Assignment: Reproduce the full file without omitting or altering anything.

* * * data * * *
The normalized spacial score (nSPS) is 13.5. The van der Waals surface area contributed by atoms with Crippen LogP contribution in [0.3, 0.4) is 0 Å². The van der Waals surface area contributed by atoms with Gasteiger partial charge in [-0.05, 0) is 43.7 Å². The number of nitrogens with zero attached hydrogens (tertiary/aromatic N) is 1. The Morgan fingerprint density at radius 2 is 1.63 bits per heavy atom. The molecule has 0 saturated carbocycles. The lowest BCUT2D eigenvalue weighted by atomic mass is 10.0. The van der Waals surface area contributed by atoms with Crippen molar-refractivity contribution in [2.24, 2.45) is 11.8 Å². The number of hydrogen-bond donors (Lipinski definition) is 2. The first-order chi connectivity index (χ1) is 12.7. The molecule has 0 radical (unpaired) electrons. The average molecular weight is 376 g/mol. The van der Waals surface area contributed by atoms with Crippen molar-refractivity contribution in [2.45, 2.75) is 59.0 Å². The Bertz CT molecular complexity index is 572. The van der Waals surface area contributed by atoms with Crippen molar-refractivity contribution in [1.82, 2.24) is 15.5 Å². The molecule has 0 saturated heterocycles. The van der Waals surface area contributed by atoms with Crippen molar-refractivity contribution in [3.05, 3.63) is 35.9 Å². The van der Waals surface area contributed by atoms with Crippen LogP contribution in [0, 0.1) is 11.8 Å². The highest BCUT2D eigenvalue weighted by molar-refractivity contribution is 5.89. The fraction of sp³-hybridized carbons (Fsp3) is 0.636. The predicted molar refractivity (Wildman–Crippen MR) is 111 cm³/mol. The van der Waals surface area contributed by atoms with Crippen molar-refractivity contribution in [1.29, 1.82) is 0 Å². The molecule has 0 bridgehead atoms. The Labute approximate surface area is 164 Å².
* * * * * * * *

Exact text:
The normalized spacial score (nSPS) is 13.5. The van der Waals surface area contributed by atoms with Crippen LogP contribution in [0.3, 0.4) is 0 Å². The van der Waals surface area contributed by atoms with Gasteiger partial charge in [-0.05, 0) is 43.7 Å². The number of nitrogens with zero attached hydrogens (tertiary/aromatic N) is 1. The Morgan fingerprint density at radius 2 is 1.63 bits per heavy atom. The molecule has 0 saturated carbocycles. The lowest BCUT2D eigenvalue weighted by atomic mass is 10.0. The van der Waals surface area contributed by atoms with Crippen molar-refractivity contribution in [2.24, 2.45) is 11.8 Å². The number of hydrogen-bond donors (Lipinski definition) is 2. The first-order chi connectivity index (χ1) is 12.7. The molecule has 0 radical (unpaired) electrons. The average molecular weight is 376 g/mol. The van der Waals surface area contributed by atoms with Crippen molar-refractivity contribution in [2.45, 2.75) is 59.0 Å². The Bertz CT molecular complexity index is 572. The van der Waals surface area contributed by atoms with Crippen molar-refractivity contribution in [1.82, 2.24) is 15.5 Å². The molecule has 0 saturated heterocycles. The van der Waals surface area contributed by atoms with Crippen molar-refractivity contribution in [3.05, 3.63) is 35.9 Å². The van der Waals surface area contributed by atoms with Crippen LogP contribution in [0, 0.1) is 11.8 Å². The highest BCUT2D eigenvalue weighted by molar-refractivity contribution is 5.89. The fraction of sp³-hybridized carbons (Fsp3) is 0.636. The predicted molar refractivity (Wildman–Crippen MR) is 111 cm³/mol. The van der Waals surface area contributed by atoms with Crippen molar-refractivity contribution in [1.29, 1.82) is 0 Å². The molecule has 0 bridgehead atoms. The Labute approximate surface area is 164 Å².